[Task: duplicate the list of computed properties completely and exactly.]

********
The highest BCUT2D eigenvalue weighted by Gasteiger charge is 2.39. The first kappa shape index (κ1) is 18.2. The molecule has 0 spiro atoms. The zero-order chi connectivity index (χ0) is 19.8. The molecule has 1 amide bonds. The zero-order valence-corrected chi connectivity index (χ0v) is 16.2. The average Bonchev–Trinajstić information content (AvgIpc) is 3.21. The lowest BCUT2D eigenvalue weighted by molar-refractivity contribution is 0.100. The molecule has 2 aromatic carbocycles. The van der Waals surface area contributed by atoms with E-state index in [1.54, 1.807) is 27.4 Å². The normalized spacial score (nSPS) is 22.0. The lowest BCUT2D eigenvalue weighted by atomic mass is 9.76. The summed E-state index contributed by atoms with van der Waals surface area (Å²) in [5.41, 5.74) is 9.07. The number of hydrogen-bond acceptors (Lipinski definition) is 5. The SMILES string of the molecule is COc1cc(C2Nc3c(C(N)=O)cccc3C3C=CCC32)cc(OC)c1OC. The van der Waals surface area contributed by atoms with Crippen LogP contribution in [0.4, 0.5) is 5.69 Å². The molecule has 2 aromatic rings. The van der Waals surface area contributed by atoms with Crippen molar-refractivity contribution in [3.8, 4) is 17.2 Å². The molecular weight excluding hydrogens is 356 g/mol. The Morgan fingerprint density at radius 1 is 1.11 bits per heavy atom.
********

The highest BCUT2D eigenvalue weighted by Gasteiger charge is 2.39. The first kappa shape index (κ1) is 18.2. The molecule has 0 spiro atoms. The zero-order chi connectivity index (χ0) is 19.8. The molecule has 1 amide bonds. The zero-order valence-corrected chi connectivity index (χ0v) is 16.2. The average Bonchev–Trinajstić information content (AvgIpc) is 3.21. The lowest BCUT2D eigenvalue weighted by molar-refractivity contribution is 0.100. The molecule has 2 aromatic carbocycles. The van der Waals surface area contributed by atoms with E-state index in [1.54, 1.807) is 27.4 Å². The normalized spacial score (nSPS) is 22.0. The lowest BCUT2D eigenvalue weighted by atomic mass is 9.76. The summed E-state index contributed by atoms with van der Waals surface area (Å²) in [5.41, 5.74) is 9.07. The number of hydrogen-bond acceptors (Lipinski definition) is 5. The SMILES string of the molecule is COc1cc(C2Nc3c(C(N)=O)cccc3C3C=CCC32)cc(OC)c1OC. The van der Waals surface area contributed by atoms with Crippen LogP contribution in [0.4, 0.5) is 5.69 Å². The molecule has 2 aromatic rings. The van der Waals surface area contributed by atoms with Crippen molar-refractivity contribution in [3.8, 4) is 17.2 Å². The molecular weight excluding hydrogens is 356 g/mol. The Morgan fingerprint density at radius 1 is 1.11 bits per heavy atom.